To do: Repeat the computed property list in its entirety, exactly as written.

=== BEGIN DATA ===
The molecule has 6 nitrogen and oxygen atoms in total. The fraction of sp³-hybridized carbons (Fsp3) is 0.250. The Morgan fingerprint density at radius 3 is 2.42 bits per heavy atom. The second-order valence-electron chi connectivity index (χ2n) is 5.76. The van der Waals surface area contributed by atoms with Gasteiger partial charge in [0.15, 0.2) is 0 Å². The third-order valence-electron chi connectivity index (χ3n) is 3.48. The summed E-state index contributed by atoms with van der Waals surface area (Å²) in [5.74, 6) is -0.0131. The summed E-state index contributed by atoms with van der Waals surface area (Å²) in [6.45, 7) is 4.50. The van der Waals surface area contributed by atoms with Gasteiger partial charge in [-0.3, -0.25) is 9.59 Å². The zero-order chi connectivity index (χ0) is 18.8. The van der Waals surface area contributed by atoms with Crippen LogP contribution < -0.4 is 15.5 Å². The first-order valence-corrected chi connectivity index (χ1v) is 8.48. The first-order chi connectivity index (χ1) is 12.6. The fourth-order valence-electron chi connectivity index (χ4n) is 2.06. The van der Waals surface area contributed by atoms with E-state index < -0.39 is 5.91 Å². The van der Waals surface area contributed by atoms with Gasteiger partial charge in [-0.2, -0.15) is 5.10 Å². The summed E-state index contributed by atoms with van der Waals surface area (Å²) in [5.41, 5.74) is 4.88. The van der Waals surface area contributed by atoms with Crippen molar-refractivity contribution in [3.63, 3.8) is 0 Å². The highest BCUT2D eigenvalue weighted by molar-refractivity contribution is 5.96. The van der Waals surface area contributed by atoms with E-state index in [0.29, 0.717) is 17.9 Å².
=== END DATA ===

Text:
The molecule has 6 nitrogen and oxygen atoms in total. The fraction of sp³-hybridized carbons (Fsp3) is 0.250. The Morgan fingerprint density at radius 3 is 2.42 bits per heavy atom. The second-order valence-electron chi connectivity index (χ2n) is 5.76. The van der Waals surface area contributed by atoms with Gasteiger partial charge in [0.15, 0.2) is 0 Å². The third-order valence-electron chi connectivity index (χ3n) is 3.48. The summed E-state index contributed by atoms with van der Waals surface area (Å²) in [5.74, 6) is -0.0131. The summed E-state index contributed by atoms with van der Waals surface area (Å²) in [6.45, 7) is 4.50. The van der Waals surface area contributed by atoms with Gasteiger partial charge in [-0.3, -0.25) is 9.59 Å². The zero-order chi connectivity index (χ0) is 18.8. The van der Waals surface area contributed by atoms with Crippen LogP contribution < -0.4 is 15.5 Å². The first-order valence-corrected chi connectivity index (χ1v) is 8.48. The first-order chi connectivity index (χ1) is 12.6. The fourth-order valence-electron chi connectivity index (χ4n) is 2.06. The van der Waals surface area contributed by atoms with E-state index < -0.39 is 5.91 Å². The van der Waals surface area contributed by atoms with Gasteiger partial charge in [-0.2, -0.15) is 5.10 Å². The summed E-state index contributed by atoms with van der Waals surface area (Å²) in [5.41, 5.74) is 4.88. The van der Waals surface area contributed by atoms with Crippen molar-refractivity contribution in [3.63, 3.8) is 0 Å². The highest BCUT2D eigenvalue weighted by molar-refractivity contribution is 5.96. The van der Waals surface area contributed by atoms with E-state index in [0.29, 0.717) is 17.9 Å².